Meanwhile, as China consumes more, there is less money available for investment, and - taking another page of the US playbook - Beijing has been trying to attract more foreign capital to fill in the gap. As a result, emerging markets suffered last year not only because of the rising dollar, but because China is attracting a disproportionately large inflow to its stock and bond markets.
As the chart below shows, according to the IIF, China captured a whopping 75% of nonresident portfolio investment in emerging markets in 2018 and will absorb around 70% in 2019, up from just 28% in 2017. China's Americanization has had a staggering impact on recent capital flows: in the second quarter alone, China attracted $61 billion of net portfolio investment inflows—triple the quarterly levels it was drawing in as recently as 2014. All other emerging markets, meanwhile, saw a 2018 full-year net outflow of $45 billion according to IIF data. One implication: Even if the dollar weakens in 2019, many emerging economies could still struggle, because they are now competing with China for foreign investment capital.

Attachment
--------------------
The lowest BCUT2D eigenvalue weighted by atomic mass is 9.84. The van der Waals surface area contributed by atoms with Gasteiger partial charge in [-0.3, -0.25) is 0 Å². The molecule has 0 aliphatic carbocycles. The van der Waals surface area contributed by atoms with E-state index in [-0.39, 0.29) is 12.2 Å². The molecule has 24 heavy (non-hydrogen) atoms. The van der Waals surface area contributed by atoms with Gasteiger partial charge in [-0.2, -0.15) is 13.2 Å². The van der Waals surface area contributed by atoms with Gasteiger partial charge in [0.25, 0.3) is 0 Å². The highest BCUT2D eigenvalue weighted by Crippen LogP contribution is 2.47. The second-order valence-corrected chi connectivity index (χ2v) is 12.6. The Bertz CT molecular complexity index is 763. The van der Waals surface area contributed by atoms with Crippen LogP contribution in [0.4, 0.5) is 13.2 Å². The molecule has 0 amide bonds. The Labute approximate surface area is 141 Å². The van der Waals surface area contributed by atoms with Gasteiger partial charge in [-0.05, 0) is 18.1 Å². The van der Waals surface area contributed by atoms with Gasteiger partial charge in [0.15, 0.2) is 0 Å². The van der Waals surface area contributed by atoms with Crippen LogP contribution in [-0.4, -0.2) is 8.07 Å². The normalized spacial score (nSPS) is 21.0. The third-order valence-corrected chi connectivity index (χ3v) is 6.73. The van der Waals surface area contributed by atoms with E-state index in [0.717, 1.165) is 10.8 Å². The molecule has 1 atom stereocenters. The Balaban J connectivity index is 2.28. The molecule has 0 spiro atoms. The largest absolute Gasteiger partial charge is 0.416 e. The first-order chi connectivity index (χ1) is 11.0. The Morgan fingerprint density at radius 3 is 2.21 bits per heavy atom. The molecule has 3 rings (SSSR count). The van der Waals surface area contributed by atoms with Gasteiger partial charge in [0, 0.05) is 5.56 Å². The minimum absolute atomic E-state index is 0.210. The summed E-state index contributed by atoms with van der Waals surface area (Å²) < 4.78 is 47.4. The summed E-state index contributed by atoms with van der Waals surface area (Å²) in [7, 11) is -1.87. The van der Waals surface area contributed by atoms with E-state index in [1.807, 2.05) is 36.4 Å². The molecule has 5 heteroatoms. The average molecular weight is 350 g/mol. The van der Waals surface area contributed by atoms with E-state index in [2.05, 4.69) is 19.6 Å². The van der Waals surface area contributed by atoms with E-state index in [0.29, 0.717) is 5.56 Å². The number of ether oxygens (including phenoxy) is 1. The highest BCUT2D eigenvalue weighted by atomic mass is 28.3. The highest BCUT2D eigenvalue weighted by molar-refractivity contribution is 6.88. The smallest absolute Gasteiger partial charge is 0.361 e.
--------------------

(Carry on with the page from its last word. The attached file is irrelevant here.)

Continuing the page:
As a result, China’s policymakers are urgently trying to attract bond investors, and Goldman Sachs anticipates a fresh campaign by China to promote investment in its assets. A key milestone will come in April when China debt will start to be included in the Bloomberg Barclays Global Aggregate Index, assuming certain criteria for accessibility and transparency are met.
It is unclear, however, if buyers will emerge: after all they may have just as attractively yielding US bonds competing for the same capital. Indeed, the unhedged yield differential between US and China bonds has collapsed to almost nothing.
Standard Chartered's Becky Liu summarized Beijing's dilemma as follows: "Capital inflows, especially those into the bond market, will be very crucial for China’s balance of payments, as the current account will deteriorate further amid the trade war and the restructuring of the economy."